If your fence is leaning, you need to do repairs as soon as possible to avoid letting it get worse, which could damage the overall structure to the point where it must be replaced instead of repaired. Generally, most fences start leaning at the posts, which are designed to hold the fence in the ground and provide structural support to the rest of the fence.
If the posts didn't have enough concrete or were even installed without concrete, or if the concrete has cracked and become loose, you can add new concrete supports to reinforce the post. Start by digging a hole in the ground around the post down to the bottom of the existing concrete or the bottom of the post if there isn't concrete. Then, break up the concrete with a chisel and sledgehammer (always wear gloves and protective eyewear). Remove the old concrete and then fill the hole with a new concrete base.
New homes often have soft soil since the dirt had been dug up during the building process. The problem can also affect older homes in certain areas with a lot of seismic activity. As time passes, the soil will settle and the posts may start leaning as a result. This can be repaired using the same process required to fix a post with inadequate support. If your home is still new, though, you may want to wait a little while to replace the post if possible as it may shift more.
Fences should always be made with treated wood that can hold up against moisture and insects. But, even treated wood can start to rot after a while, particularly if the posts were covered with soil above the concrete, sealing moisture around the wood.
To fix this problem, you'll need to replace the posts entirely. To do this, first separate the post from the rails and slats it's attached to. You can do this by removing any slats attached directly to the post and then cutting the post above and below the rails to provide the fence with stability while you remove the rail. Then, dig a hole around the post down to the bottom of the concrete. Break up the concrete using a sledgehammer and chisel and remove the fence post.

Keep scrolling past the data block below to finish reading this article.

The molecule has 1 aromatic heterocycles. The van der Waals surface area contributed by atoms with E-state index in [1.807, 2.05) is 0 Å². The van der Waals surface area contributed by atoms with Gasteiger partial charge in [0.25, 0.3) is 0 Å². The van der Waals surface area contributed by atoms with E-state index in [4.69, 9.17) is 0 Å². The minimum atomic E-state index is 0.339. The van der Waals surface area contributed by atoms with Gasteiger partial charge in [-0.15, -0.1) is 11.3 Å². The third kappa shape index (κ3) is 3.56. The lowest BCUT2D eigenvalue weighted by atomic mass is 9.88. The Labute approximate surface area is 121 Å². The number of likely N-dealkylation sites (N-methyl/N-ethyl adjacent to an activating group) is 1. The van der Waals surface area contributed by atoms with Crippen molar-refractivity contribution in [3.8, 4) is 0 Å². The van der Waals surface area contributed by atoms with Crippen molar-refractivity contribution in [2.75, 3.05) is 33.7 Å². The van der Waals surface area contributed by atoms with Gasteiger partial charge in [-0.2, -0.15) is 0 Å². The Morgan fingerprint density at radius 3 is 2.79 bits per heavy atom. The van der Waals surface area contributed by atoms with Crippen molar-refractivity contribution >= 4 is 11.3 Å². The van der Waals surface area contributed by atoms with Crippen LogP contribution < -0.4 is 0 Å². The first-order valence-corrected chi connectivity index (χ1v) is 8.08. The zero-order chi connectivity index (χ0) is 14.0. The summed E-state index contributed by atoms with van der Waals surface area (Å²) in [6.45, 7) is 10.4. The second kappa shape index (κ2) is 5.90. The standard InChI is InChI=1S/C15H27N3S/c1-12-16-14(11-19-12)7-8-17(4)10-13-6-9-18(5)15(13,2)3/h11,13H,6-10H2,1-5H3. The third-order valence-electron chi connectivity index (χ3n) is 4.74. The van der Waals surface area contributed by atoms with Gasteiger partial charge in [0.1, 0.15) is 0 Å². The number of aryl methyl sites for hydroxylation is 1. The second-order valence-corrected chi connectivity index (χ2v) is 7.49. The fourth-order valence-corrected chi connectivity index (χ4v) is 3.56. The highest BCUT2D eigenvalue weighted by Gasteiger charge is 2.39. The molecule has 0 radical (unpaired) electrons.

Next, put a new post in the hole, make sure it's sitting level and then fill the hole with concrete. Finally, remove the pieces of the old post left in the fence, attach the rails to the new post and replace any removed slats.
Alternatively, the post can be cut above the rot and left in place while the bottom is removed and replaced with another piece of post. The new post can then be set level and cemented into the hole before it's attached to the old post with metal ties.
Jill Harness is a blogger with experience covering architecture, design and decor trends from around the globe. As she lives in what would politely be called a "fixer upper," she is particularly interested in writing about DIY projects and repairs. Most of her home design writing can be found at www.homesandhues.com. You can find out more about Jill's experience and learn how to contact her through her website, www.jillharness.com.